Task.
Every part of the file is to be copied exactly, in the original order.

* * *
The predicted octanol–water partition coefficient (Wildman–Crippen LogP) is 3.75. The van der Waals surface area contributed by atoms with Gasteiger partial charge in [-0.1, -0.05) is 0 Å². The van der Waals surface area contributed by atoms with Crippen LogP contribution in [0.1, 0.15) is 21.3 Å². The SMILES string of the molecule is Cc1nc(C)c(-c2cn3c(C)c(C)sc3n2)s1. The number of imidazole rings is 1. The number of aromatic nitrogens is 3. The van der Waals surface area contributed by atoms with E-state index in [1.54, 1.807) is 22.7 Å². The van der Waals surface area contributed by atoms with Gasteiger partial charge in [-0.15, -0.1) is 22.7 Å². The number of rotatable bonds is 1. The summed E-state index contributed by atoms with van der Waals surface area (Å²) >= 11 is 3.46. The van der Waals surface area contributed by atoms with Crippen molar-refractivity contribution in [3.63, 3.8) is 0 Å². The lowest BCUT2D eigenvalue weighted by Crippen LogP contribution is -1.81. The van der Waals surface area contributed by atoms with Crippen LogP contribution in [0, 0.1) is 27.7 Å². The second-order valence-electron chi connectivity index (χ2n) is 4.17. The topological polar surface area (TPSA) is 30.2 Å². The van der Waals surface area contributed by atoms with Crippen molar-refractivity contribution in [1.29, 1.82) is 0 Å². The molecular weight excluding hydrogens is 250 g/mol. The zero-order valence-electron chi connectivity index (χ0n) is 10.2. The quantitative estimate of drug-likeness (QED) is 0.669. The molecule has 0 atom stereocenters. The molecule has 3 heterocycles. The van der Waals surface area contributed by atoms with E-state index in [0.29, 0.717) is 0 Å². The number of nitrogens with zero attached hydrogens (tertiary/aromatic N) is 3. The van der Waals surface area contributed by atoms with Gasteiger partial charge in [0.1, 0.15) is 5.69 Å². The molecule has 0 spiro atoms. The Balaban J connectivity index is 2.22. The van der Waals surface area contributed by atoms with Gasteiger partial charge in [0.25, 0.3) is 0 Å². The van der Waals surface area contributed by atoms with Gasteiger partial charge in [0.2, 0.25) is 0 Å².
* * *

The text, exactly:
The predicted octanol–water partition coefficient (Wildman–Crippen LogP) is 3.75. The van der Waals surface area contributed by atoms with Gasteiger partial charge in [-0.1, -0.05) is 0 Å². The van der Waals surface area contributed by atoms with Crippen LogP contribution in [0.1, 0.15) is 21.3 Å². The SMILES string of the molecule is Cc1nc(C)c(-c2cn3c(C)c(C)sc3n2)s1. The number of imidazole rings is 1. The number of aromatic nitrogens is 3. The van der Waals surface area contributed by atoms with E-state index in [1.54, 1.807) is 22.7 Å². The van der Waals surface area contributed by atoms with Gasteiger partial charge in [-0.15, -0.1) is 22.7 Å². The number of rotatable bonds is 1. The summed E-state index contributed by atoms with van der Waals surface area (Å²) >= 11 is 3.46. The van der Waals surface area contributed by atoms with Crippen molar-refractivity contribution in [3.63, 3.8) is 0 Å². The lowest BCUT2D eigenvalue weighted by Crippen LogP contribution is -1.81. The van der Waals surface area contributed by atoms with Crippen LogP contribution in [0, 0.1) is 27.7 Å². The second-order valence-electron chi connectivity index (χ2n) is 4.17. The topological polar surface area (TPSA) is 30.2 Å². The van der Waals surface area contributed by atoms with Crippen molar-refractivity contribution in [1.29, 1.82) is 0 Å². The molecular weight excluding hydrogens is 250 g/mol. The zero-order valence-electron chi connectivity index (χ0n) is 10.2. The quantitative estimate of drug-likeness (QED) is 0.669. The molecule has 0 atom stereocenters. The molecule has 3 heterocycles. The van der Waals surface area contributed by atoms with E-state index in [0.29, 0.717) is 0 Å². The number of nitrogens with zero attached hydrogens (tertiary/aromatic N) is 3. The van der Waals surface area contributed by atoms with Gasteiger partial charge in [0.1, 0.15) is 5.69 Å². The molecule has 0 spiro atoms. The Balaban J connectivity index is 2.22. The van der Waals surface area contributed by atoms with Gasteiger partial charge in [0.25, 0.3) is 0 Å². The van der Waals surface area contributed by atoms with Gasteiger partial charge in [0.2, 0.25) is 0 Å².